Most of us give little thought to matters of government until order breaks down. When institutions critical to life are poorly governed, people are exposed to danger and deprived of the innumerable benefits that sound structure and skilled leadership produce. This is true of government in the home, in the school, in the community, and in the church.
In Well Ordered, Living Well: A Field Guide to Presbyterian Church Government, Guy Waters correctly contends that “we all need church government to live our Christian life well” (ix). The ensuing pages give clear biblical instruction on the church — its members, its officers, its assemblies, and the ordination of men to the offices of the church.
About the church’s officers, Waters writes:
“Many find it easy to criticize their leaders, but not so easy to pause and to kneel in prayer for them. The officers of the church carry a heavy weight on their shoulders — the burdens of leadership. Satan targets” them. He wants to frustrate them, to derail their work and to bring them down, if he can. We should not compound the elders’ difficulties but be a help to them. One simple but important way to help them is to pray regularly for them” (50).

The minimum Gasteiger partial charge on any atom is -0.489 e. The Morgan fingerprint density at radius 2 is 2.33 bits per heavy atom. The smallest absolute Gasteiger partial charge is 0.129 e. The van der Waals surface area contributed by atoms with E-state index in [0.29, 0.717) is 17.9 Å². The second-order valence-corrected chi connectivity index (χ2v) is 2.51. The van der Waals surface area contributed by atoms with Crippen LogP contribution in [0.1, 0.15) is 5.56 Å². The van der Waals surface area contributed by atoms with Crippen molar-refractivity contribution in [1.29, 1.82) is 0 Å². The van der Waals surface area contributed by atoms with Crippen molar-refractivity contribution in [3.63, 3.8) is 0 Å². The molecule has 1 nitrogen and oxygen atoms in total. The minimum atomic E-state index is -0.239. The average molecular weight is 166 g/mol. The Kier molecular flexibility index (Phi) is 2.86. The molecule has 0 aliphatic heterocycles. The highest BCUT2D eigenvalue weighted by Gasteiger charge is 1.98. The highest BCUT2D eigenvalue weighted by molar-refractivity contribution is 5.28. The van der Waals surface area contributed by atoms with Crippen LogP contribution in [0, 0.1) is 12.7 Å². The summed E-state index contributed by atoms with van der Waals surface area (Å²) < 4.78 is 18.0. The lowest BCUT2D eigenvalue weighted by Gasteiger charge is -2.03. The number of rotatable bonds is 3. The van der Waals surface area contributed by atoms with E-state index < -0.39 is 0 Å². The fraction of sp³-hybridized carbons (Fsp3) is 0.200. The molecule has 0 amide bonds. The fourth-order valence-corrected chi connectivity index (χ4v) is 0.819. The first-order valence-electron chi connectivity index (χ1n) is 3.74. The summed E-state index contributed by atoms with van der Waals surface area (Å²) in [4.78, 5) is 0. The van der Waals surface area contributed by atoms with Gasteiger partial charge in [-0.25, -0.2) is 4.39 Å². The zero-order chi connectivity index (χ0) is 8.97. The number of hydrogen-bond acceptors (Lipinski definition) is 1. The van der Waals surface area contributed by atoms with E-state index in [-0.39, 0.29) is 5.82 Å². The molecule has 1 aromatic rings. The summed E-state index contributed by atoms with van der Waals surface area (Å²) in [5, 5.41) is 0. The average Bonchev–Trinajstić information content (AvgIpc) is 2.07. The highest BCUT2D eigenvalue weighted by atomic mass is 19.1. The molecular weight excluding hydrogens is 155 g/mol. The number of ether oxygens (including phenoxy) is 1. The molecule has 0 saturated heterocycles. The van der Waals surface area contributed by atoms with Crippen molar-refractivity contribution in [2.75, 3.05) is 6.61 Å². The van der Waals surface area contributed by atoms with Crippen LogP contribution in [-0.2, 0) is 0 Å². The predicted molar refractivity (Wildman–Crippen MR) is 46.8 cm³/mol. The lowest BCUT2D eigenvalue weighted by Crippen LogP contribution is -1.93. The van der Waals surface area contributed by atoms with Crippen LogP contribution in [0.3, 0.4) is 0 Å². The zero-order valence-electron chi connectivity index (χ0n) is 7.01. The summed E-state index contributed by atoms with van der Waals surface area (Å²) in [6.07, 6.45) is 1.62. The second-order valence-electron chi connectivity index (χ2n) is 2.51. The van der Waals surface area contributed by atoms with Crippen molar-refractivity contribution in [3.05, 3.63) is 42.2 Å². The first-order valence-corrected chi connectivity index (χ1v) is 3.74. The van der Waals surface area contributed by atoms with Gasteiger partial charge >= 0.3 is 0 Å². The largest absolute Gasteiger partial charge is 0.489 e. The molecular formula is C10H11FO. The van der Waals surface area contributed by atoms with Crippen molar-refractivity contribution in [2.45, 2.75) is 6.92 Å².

Church government should be a matter of concern for every Christian. For those just being awakened to its importance, I can think of no better introduction than Well Ordered, Living Well.